Wednesday, 12 October 2011
The Hustler 
The Hustler, based on Walter Tevis’ novel of the same name, boasts of awesome pool-play, but it would be a folly and a great disservice to the movie to simply qualify it as a sports movie. This grim and deeply existentialist drama provided an incredible sketch of a man struggling to find the balance between “talent” and “character”. Paul Newman gave a stellar performance as the flawed anti-hero “Fast” Eddie Nelson, a charismatic pool player whose arrogance and lack of direction have stalled his jump from being a mere hustler to being a winner. It takes a great personal tragedy for him to finally come to terms with his gift as also his sense of being. Newman received great support from Piper Laurie as Eddie’s alcoholic girlfriend, George C. Scott as a shrewd and ruthless gambler who takes Eddie under his wings, and Jackie Gleason as the reigning pool-champion Minnesota Fats who Eddie goes after – initially for money and pride, and later in order to redeem himself in his own eyes. The wonderfully written movie was as much a Newman-vehicle as it was Robert Rossen’s – the final masterwork of the director after he relented to testify at the House Un-American Activities Committee in order to save his career (he had initially been blacklisted for having refused to do so). The terrific B/W photography memorably captured the dark and alienating pool-rooms, the movie’s hard-edged realism and Eddie’s sordid existence, while the soulful jazz-based score imbued the film with melancholy and poignancy.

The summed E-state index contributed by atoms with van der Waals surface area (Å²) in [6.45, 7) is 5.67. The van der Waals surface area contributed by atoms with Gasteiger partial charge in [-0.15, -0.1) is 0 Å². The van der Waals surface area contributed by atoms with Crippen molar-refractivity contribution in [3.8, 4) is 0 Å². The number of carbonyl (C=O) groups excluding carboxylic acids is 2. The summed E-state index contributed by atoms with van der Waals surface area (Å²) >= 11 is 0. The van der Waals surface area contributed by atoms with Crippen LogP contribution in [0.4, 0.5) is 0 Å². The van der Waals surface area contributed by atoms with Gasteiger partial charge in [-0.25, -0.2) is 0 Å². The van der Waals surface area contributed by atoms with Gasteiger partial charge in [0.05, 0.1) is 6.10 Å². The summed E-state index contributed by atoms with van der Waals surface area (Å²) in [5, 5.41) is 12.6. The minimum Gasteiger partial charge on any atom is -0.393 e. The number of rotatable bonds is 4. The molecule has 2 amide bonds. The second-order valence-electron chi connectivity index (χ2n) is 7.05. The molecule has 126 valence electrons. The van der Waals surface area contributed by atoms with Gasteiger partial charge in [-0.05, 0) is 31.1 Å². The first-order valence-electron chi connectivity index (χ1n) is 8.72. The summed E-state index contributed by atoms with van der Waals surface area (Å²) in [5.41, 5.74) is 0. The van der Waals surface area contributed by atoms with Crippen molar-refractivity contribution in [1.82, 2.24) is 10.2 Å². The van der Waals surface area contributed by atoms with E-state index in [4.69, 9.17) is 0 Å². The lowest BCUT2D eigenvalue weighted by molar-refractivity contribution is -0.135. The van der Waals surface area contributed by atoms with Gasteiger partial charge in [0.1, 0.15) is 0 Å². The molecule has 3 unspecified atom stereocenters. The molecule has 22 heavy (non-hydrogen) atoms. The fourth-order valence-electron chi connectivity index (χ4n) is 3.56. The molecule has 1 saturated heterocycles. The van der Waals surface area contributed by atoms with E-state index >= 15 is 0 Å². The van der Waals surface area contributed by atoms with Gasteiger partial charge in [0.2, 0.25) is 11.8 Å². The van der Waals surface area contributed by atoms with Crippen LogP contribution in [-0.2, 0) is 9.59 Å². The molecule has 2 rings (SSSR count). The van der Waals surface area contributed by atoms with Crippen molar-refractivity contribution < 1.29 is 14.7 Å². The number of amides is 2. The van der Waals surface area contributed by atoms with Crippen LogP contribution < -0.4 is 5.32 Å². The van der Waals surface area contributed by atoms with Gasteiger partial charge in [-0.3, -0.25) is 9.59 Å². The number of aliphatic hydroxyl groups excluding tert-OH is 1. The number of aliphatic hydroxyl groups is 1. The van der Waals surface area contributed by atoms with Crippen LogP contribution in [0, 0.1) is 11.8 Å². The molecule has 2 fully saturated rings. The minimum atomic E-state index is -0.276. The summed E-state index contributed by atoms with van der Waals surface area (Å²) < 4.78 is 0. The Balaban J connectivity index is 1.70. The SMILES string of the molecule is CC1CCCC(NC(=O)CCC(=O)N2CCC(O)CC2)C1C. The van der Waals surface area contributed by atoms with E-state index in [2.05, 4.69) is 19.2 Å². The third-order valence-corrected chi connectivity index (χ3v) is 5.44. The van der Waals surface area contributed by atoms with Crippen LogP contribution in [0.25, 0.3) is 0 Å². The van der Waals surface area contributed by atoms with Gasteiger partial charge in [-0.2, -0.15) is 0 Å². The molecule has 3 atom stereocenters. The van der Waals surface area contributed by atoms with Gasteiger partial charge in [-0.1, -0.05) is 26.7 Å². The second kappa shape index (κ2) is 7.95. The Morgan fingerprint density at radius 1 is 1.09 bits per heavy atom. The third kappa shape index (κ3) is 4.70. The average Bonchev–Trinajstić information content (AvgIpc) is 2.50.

Director: Robert Rossen
Genre: Drama/Psychological Drama/Existentialist Drama/Urban Drara/Sports Movie